|Year : 2019 | Volume
| Issue : 1 | Page : 91-93
Craniotomy and Evacuation at Remote Island Hospital; Challenges and Way Ahead
Bharat K Jani1, SGS Datta2
1 Classified Specialist Surgery, INHS Dhanvantari, Port Blair, Andaman and Nicobar Islands, Mumbai, Maharashtra, India
2 Senior Advisor Surgery and Neurosurgery, INHS Asvini, Mumbai, Maharashtra, India
|Date of Submission||05-Apr-2018|
|Date of Acceptance||19-Oct-2018|
|Date of Web Publication||19-Jun-2019|
Surg Cdr Bharat K Jani
INHS Dhanvantari, Minnie Bay, Port Blair - 744102, Andaman and Nicobar Islands
Source of Support: None, Conflict of Interest: None
We herein report the management of a case of acute-on-chronic subdural hematoma by emergency craniotomy at mid-zonal hospital with basic surgical facilities. The timely intervention has made significant difference in patient outcome. A 72-year-old male was on antiplatelet agents, presented with status epilepticus, and also had multiple comorbidities. We faced challenges of specialist consultation, medical evacuation of an intubated case, neurosurgery intensive care, and availability of blood products and intensivists at place like Andaman and Nicobar islands where connectivity remains a challenge. Casualty evacuation and transport of critical patients by air are a major exercise and are not possible in certain situations. Moreover, it is potentially detrimental to the life of a patient during air evacuation due to changes in the atmospheric pressure. In such adverse situations, aggressive surgical intervention at small centers can make significant difference in the outcome of patient.
Keywords: Craniotomy and evacuation, duraplasty, subdural hematoma
|How to cite this article:|
Jani BK, Datta S. Craniotomy and Evacuation at Remote Island Hospital; Challenges and Way Ahead. J Mar Med Soc 2019;21:91-3
| Introduction|| |
Subdural hematoma (SDH) is a collection of blood in the potential space between the arachnoid and the dura and is formed when venous, or rarely arterial, blood dissects between the dura and the arachnoid. It is labeled as chronic when the presentation is 2–3 weeks or longer after the initiating injury. Rupture of a bridging vein in an atrophic brain appears to be an important predisposition as most patients are elderly people or chronic alcoholics. In certain situations, immediate surgical intervention makes significant difference in the patient outcome, especially in places where neither the neurosurgical center nor medical evacuation (medevac) facilities are available. There is also a logistic issue in transporting the patients in intubated and ventilated conditions.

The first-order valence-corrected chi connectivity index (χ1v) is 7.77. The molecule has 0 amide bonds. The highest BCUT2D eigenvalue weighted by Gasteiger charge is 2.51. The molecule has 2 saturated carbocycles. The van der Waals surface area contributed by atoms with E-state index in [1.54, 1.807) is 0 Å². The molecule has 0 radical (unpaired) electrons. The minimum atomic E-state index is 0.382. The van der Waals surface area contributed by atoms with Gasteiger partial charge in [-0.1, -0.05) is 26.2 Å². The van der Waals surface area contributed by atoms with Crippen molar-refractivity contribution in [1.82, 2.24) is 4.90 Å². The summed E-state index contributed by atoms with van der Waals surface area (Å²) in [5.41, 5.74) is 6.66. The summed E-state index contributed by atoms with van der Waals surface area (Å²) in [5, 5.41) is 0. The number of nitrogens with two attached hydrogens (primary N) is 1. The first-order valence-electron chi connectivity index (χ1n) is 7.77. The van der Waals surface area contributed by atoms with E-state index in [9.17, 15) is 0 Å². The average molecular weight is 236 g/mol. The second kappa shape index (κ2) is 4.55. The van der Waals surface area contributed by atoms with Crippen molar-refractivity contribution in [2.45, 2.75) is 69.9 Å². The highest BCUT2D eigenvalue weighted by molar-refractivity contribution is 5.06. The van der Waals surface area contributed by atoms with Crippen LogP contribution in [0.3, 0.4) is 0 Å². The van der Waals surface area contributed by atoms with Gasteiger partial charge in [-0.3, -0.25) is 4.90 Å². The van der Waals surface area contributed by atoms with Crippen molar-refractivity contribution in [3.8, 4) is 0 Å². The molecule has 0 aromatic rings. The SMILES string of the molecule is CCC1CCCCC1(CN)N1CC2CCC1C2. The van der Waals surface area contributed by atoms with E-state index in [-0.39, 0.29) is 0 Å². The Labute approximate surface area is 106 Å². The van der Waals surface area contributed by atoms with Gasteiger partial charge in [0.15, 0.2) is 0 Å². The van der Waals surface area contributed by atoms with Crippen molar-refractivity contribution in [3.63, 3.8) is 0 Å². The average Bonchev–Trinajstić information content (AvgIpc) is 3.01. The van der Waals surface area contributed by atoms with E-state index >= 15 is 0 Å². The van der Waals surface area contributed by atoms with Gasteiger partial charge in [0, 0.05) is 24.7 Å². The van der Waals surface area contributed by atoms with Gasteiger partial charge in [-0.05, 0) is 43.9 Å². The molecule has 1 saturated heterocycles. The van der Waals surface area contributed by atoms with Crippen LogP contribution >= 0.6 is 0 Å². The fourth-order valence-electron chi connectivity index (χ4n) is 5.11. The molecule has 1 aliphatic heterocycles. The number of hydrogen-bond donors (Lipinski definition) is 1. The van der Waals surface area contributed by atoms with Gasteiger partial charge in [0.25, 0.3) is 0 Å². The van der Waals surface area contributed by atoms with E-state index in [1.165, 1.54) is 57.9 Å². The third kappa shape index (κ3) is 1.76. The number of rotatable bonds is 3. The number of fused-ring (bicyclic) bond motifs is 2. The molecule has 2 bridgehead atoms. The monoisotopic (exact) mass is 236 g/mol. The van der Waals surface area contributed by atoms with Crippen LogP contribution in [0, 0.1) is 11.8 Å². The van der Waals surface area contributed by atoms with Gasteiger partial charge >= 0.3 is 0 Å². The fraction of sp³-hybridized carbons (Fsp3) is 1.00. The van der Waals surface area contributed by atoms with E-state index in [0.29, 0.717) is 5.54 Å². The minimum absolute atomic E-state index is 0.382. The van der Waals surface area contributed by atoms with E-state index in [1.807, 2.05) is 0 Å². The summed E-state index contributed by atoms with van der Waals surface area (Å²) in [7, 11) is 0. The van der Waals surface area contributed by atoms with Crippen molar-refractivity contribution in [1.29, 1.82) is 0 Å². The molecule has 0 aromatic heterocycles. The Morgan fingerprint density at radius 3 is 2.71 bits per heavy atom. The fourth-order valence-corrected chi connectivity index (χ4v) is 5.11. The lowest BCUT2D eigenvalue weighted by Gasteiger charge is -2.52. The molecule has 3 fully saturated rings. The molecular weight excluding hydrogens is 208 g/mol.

Management of such cases in the remote places remains a challenge in itself. Although neurosurgical evaluation and intervention is the standard of care, the same is not available at remote places. Air evacuation has important intracranial issues due to effects of changes in the atmospheric pressure. Decompressive craniotomy remains a practical and very important tool at the hands of a general surgeon in the periphery. However, postoperative support in an advanced intensive care unit (ICU) setup, ready availability of blood products as required, and supportive care of intensivists is hard to come by in such places and is also a challenge in the overall management of these cases.
| Case Report|| |
A 72-year-old male, known case of Type-II diabetes mellitus, primary hypertension, and hypothyroidism with poor compliance to medication, presented with status epilepticus. He presented with a history of seizures for 2 h, vomiting, and altered sensorium, and there was no reliable history of trauma. After resuscitation and stabilization at emergency room, his Glasgow coma score (GCS) was E1V3M3, the pupils were mid-dilated (left > right), sluggishly reacting to light, and his blood pressure was 100/60 mmHg. Urgent noncontrast computed tomography (NCCT) head [Figure 1] showed a large hypodense left parieto-temporal SDH with midline shift of 12 mm and impending herniation and mass effect. Respiratory findings were suggestive of aspiration.
|Figure 1: Preoperative noncontrast computed tomography head suggesting large temporoparietal subdural hematoma|
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He was electively intubated and was taken up for immediate burr hole craniotomy under general anesthesia and later converted to craniotomy for complete removal of clot. Brain regained to its normal status on the table itself – it came to surface and was pulsating well. Lax duraplasty was done using pericranium, to retain adequate space for brain to expand; bone flap was loosely placed over and incision closed over a subgaleal suction drain. The patient was electively ventilated postsurgery in view of compromised lungs.
Postoperatively, repeat NCCT brain [Figure 2] showed near-complete evacuation of clot and restoration of midline shift status.
|Figure 2: Postoperative noncontrast computed tomography head suggesting large temporoparietal subdural hematoma|